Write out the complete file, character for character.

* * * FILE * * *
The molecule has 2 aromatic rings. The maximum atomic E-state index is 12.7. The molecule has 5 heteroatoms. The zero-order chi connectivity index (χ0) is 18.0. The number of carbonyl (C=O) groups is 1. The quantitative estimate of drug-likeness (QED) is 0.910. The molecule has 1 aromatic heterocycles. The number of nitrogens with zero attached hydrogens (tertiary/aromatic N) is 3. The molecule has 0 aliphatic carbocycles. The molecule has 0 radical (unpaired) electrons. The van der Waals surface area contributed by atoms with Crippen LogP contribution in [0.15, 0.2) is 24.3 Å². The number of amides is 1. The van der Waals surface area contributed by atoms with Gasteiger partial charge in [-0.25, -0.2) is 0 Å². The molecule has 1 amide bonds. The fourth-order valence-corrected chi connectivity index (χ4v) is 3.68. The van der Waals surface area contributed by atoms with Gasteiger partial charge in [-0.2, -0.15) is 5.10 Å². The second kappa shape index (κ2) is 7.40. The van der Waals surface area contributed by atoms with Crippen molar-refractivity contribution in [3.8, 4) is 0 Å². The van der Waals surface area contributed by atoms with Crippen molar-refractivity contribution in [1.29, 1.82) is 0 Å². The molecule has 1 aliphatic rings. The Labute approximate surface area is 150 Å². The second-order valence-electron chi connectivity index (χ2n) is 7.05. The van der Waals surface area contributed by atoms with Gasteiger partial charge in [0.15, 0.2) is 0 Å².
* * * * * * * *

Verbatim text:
The molecule has 2 aromatic rings. The maximum atomic E-state index is 12.7. The molecule has 5 heteroatoms. The zero-order chi connectivity index (χ0) is 18.0. The number of carbonyl (C=O) groups is 1. The quantitative estimate of drug-likeness (QED) is 0.910. The molecule has 1 aromatic heterocycles. The number of nitrogens with zero attached hydrogens (tertiary/aromatic N) is 3. The molecule has 0 aliphatic carbocycles. The molecule has 0 radical (unpaired) electrons. The van der Waals surface area contributed by atoms with Crippen LogP contribution in [0.15, 0.2) is 24.3 Å². The number of amides is 1. The van der Waals surface area contributed by atoms with Gasteiger partial charge in [-0.25, -0.2) is 0 Å². The molecule has 1 amide bonds. The fourth-order valence-corrected chi connectivity index (χ4v) is 3.68. The van der Waals surface area contributed by atoms with Gasteiger partial charge in [-0.2, -0.15) is 5.10 Å². The second kappa shape index (κ2) is 7.40. The van der Waals surface area contributed by atoms with Crippen molar-refractivity contribution in [3.8, 4) is 0 Å². The van der Waals surface area contributed by atoms with Crippen molar-refractivity contribution in [1.29, 1.82) is 0 Å². The molecule has 1 aliphatic rings. The Labute approximate surface area is 150 Å². The second-order valence-electron chi connectivity index (χ2n) is 7.05. The van der Waals surface area contributed by atoms with Gasteiger partial charge in [0.15, 0.2) is 0 Å².